Summit to Save the Earth: Rich vs. Poor

North and South will meet in Rio to confront the planet's most pressing ills. The event could change the world -- or be a disaster of global proportions.

  • Olivier Morin / AFP / Getty

    Smoke from a Finnish factory.

    THE LINEUP OF WORLD LEADERS WILL include Prime Minister John Major, Chancellor Helmut Kohl, Prime Minister Kiichi Miyazawa and, now that he has finally made up his mind to go, President George Bush. The Dalai Lama will join a delegation of clerics, artists and green-minded parliamentarians. Hundreds of native leaders, from American Indians to Malaysian tribesmen, will represent the interests of the world's indigenous peoples. Tens of thousands of diplomats, scientists, ecologists, theorists, feminists, journalists, tourists and assorted hangers-on are expected to gather in dozens of auditoriums and outdoor sites for nearly 400 official and unofficial events, among them an environmental technology fair, a scientific symposium and a meeting of mayors. Peter Max's art will appear on special postage stamps. A Robert Rauschenberg poster will be slapped up on walls. Placido Domingo will headline a star-studded musical tribute to the planet. And a full-size replica of a 9th century Viking ship will sail in from Norway carrying messages of goodwill from children all over the world.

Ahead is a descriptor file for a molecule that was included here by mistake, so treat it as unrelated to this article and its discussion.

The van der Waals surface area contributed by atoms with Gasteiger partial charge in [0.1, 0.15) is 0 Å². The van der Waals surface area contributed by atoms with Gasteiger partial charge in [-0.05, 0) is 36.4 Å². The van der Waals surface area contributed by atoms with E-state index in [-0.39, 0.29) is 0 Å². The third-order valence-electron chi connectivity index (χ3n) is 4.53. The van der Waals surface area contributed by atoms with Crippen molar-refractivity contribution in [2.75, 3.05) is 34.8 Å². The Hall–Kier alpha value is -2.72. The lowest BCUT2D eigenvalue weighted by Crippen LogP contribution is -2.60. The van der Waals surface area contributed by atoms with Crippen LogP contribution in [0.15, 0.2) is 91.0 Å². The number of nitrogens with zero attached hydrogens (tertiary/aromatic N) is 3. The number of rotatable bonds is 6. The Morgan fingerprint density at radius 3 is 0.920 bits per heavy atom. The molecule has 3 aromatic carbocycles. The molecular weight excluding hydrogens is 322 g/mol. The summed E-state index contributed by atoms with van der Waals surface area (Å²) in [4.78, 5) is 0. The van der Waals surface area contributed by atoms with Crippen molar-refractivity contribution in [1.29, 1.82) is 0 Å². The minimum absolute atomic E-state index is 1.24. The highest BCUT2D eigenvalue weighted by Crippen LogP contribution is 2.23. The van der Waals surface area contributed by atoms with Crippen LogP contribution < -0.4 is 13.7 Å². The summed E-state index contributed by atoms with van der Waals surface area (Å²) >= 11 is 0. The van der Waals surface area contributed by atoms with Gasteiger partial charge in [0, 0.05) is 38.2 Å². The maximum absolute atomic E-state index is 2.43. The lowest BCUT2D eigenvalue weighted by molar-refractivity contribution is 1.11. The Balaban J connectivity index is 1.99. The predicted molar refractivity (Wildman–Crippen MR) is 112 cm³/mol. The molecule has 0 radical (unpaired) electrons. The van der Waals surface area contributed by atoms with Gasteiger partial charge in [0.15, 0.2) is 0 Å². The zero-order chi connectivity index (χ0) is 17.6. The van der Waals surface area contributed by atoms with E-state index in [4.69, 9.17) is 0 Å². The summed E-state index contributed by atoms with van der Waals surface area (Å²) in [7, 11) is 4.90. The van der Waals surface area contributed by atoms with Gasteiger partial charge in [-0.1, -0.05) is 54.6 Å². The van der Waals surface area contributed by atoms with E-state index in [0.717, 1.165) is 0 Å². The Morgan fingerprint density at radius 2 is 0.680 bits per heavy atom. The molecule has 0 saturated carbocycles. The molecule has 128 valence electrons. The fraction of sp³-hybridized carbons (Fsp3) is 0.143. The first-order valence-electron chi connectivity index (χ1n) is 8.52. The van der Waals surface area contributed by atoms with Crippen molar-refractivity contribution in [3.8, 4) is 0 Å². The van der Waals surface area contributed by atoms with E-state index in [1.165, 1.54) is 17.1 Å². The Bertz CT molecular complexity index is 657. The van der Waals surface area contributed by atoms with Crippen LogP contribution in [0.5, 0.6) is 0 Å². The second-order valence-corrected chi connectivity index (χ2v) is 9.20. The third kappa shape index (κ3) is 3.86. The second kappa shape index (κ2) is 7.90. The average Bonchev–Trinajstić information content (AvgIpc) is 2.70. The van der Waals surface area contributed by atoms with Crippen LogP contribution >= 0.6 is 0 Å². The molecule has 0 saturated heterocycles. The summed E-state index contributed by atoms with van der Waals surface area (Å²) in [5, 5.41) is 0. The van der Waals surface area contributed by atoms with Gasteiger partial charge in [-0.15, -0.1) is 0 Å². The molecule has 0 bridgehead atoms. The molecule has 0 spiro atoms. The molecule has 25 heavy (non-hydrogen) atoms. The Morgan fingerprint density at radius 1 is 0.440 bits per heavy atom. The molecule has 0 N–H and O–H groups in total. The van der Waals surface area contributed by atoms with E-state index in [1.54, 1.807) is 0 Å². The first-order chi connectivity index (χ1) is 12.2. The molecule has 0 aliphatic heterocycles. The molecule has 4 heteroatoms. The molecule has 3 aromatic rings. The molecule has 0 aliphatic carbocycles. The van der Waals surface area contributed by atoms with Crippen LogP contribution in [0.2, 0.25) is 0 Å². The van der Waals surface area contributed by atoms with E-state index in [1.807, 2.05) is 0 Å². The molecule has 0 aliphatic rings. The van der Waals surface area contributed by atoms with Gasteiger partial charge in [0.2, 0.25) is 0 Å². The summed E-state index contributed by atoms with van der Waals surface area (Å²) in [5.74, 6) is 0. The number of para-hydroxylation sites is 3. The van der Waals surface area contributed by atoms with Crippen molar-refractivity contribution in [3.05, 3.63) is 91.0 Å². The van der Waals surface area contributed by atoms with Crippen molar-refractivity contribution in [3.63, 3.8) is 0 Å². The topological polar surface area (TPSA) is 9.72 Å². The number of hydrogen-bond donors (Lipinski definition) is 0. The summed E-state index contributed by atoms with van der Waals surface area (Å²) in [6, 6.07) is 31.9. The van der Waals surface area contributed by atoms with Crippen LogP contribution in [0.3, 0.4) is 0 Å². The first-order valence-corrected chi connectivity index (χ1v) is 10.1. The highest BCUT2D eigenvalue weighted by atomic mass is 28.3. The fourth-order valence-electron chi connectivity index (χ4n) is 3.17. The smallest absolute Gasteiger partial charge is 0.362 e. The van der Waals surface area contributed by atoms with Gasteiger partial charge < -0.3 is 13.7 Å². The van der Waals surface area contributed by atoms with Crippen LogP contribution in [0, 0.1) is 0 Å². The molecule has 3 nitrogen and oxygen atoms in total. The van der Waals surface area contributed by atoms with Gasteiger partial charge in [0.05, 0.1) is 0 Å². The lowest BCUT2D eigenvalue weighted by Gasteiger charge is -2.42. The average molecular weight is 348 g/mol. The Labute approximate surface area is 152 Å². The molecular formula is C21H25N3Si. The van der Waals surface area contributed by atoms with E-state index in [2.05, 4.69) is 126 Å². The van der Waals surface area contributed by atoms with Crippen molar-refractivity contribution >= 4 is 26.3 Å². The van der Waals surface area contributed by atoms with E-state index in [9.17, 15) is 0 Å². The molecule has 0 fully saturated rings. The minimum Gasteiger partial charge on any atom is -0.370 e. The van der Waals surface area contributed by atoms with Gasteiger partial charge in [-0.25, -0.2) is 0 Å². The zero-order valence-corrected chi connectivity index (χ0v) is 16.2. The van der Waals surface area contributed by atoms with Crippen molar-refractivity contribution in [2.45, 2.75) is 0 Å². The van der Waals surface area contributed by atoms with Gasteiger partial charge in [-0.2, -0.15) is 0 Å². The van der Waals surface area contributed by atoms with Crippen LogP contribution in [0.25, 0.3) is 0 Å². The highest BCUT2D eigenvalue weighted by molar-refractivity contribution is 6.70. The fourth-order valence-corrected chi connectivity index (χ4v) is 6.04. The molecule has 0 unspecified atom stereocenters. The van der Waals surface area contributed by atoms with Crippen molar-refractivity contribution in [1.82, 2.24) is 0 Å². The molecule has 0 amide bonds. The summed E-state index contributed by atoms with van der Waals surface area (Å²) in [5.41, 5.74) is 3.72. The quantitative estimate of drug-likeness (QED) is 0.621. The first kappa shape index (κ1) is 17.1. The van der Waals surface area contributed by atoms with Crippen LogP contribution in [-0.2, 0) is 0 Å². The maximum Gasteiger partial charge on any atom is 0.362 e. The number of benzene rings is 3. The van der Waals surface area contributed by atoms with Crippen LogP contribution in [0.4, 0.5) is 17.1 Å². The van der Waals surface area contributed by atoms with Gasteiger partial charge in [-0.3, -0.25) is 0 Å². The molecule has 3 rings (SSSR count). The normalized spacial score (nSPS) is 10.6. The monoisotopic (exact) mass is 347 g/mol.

If size and ambition were the measures of success, the United Nations Conference on Environment and Development in Rio de Janeiro would take all the prizes. The so-called Earth Summit, more than two years in the making, will be the largest and most complex conference ever held -- bigger than the momentous meetings at Versailles, Yalta and Potsdam.

    Those summits carved up empires, drew new borders and settled world wars. The agenda for the Earth Summit is more far reaching: it sets out to confront not only the world's most pressing environmental problems -- from global warming to deforestation -- but poverty and underdevelopment as well. A five- week preparatory meeting in New York City that ended last month produced 24 million pages of documents. "It's a Herculean task," admits Maurice Strong, the former Canadian oil executive who organized and serves as secretary- general for the giant get-together.

    But with one week to go before the opening ceremonies, the outlook for the Rio conference is far from certain. It is still possible that the Earth Summit will be one of those landmark events that change the course of history, recasting the relationship of the nations of the world not only to one another but also to their environment. Or it could end up to be a diplomatic disaster of global proportions, driving the wedge deeper between the industrial countries and developing countries and thus setting back the cause of environmentalism.

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